The pot is boiling
Climate change is showing its adverse effects on Assam’s tea production. Research indicates it will only get worse
Certain places get identified with certain things. When it comes to Assam, it is certainly Assam tea, known worldwide for its strong colour and taste.
The north-eastern State produces more than half of India’s tea production, thus earning for the country’s considerable amount of revenue from its export. The State alone contributes 17 per cent to the global tea production.
However, it looks like not for too long Assam’s love affair with tea will continue the same way. Recent research indicates that tea yields in not just Assam but the entire Northeast are expected to decline by up to 40 per cent by 2050. And this has directly to do with climate change in the region.
In fact, the impact of changes in temperature and rainfall pattern is already showing in Assam’s tea production. The September 2015 crop was down by 0.87 million kg compared to 2014. Since yield is directly associated with revenue generation, the changing climate is likely to impact the economic structures of those reliant on tea, particularly the small growers, given their increased vulnerability to changes in the system.
Researchers and tea cultivators of the State are increasingly pointing at rising temperatures, increase of dry periods and altering precipitation patterns.
Rainfall levels are of central importance to tea quality and production. In climate change zones, the effects of season on tea quality includes lowering of total methylxanthine and catechin concentrations during the monsoon tea harvest when leaf growth is higher compared to the dry spring harvest, resulting in dryness and reduction in the thickness of the leaves.
Senior scientist and deputy director of Tocklai Tea Institute of Assam, R.N. Bhagat, apprises this writer of the alarming situation, “In Assam, we have lost around 22.1 cm of precipitation. With this decline and a movement in precipitation appropriation, the tea business is losing the first flush that comes in March-April. Showering of manures is timed with the precipitation design. However, with no downpour, the composts have no effect."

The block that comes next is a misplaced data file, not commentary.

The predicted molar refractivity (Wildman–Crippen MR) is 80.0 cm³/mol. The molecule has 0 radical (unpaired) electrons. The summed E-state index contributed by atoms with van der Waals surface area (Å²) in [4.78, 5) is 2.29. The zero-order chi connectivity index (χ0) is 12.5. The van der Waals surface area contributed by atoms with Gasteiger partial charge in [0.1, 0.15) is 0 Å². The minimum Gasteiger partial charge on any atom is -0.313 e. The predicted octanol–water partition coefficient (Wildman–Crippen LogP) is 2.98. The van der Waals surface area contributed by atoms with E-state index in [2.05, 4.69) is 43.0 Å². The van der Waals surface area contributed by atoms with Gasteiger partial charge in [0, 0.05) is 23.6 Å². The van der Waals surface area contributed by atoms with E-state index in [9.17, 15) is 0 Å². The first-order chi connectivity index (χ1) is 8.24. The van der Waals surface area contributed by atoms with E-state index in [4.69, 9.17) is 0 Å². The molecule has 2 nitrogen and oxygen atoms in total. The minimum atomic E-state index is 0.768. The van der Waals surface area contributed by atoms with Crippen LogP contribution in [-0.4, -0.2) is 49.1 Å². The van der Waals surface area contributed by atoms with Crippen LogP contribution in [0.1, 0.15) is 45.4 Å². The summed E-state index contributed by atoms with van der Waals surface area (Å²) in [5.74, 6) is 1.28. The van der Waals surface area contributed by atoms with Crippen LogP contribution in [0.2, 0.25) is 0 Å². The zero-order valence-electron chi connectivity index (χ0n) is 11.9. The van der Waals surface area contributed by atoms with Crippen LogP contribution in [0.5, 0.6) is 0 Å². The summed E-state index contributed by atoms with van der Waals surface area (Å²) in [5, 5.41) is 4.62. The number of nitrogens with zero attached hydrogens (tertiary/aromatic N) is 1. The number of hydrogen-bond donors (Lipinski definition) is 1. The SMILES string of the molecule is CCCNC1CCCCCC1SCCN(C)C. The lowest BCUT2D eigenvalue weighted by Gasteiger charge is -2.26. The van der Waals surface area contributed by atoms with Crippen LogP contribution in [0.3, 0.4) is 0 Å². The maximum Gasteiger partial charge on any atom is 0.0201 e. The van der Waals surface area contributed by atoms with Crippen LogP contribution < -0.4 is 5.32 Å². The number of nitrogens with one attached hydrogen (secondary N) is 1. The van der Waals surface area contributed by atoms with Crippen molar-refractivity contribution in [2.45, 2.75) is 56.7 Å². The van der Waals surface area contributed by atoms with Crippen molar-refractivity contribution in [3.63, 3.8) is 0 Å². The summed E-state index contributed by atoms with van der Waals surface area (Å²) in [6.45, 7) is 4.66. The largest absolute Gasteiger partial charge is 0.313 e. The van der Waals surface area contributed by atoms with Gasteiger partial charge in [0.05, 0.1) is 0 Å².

Bhagat’s worries are reflected in conversations with tea cultivators. "Erratic rainfall and long dry spell are the main problems we are facing these days,” says Rajvinder Singh,the manager of Duklingia Tea Estate in Upper Assam’s Mariani. He says the long dry spell specially makes the tea bushes prone to pests.
In fact, tea experts at Tocklai says that, they are increasingly coming across new species of pest in tea leaves which is affecting production in the State. Last month, while addressing a workshop organised by the Centre for Environment Education titled, “Adaptation to Climate Change in the Indian Himalayas”,Tocklai Tea Research Institute executive N. Muraleedharan said that intrusion of sucking pests, particularly the white fly, had expanded in tea plants due to drying of the soil, an aftermath of environmental change. He said the white fly was to a great extent obscure to the region and samples had been sent to the Forest Research Institute for its clear identification.
Muraleedharan also underlined that bugs like tea mosquito, scale insects, mealy bugs and green hoppers have increased, something that was never recorded in tea or other vegetation in the State. These bugs suck the sap of the tea bushes.
Even increase in the assortment of weeds in the gardens is creating a problem for tea cultivators.
Responding to the situation, a recent study was carried out in Tocklai by UK-based Education Research Initiative with the Department of Science and Technology, Government of India. The study, titled Climate-Smartening Assam's Tea Plantation Landscapes: Defining Socio-ecological 'Safe Spaces' for Future Sustainability, focussed on investigating the extent to which climate variability is influencing tea yield in a high quality producing region of the world as India, which is the world's second largest producer of tea.
"Primary discoveries of a task show that adjustments in precipitation are influencing yields because of water confinements, as opposed to temperature. In the event that precipitation is sufficient and very much circulated, higher temperatures won't limit yield. Be that as it may, if precipitation is limited, even ideal temperature can't maintain the yield,” saysBhagat. He says a web-enabled decision support system is under development to provide better-informed climate advisory services under the project. The detailed findings of the research, which studied 80 gardens, will be revealed soon in an international conference in the U.S., he adds.
More climate change trouble means less production and more investment in new machines that can handle 17 per cent of output in just a month’s time. It also means the need for advanced storage facilities.
The future looks bleak since Indian tea traders are already saying that they can’t consider raising the price of their products even if the production cost does because of the competition in the international market. India's main competitors are Kenya and Sri Lanka.
While the weather conditions of Sri Lanka have been traditionally like that of Assam, the global climate change is turning out to be good news for Kenya. The African country is presently profiting from the rising temperatures. In the past, its tea industry experienced a cool climate, which was not quite ideal for tea bushes.
( Chandrani Sinha is an independent journalist based in Guwahati. She travels around the region to gather news. She is also an executive member of Guwahati-based youth organization WAY Foundation.)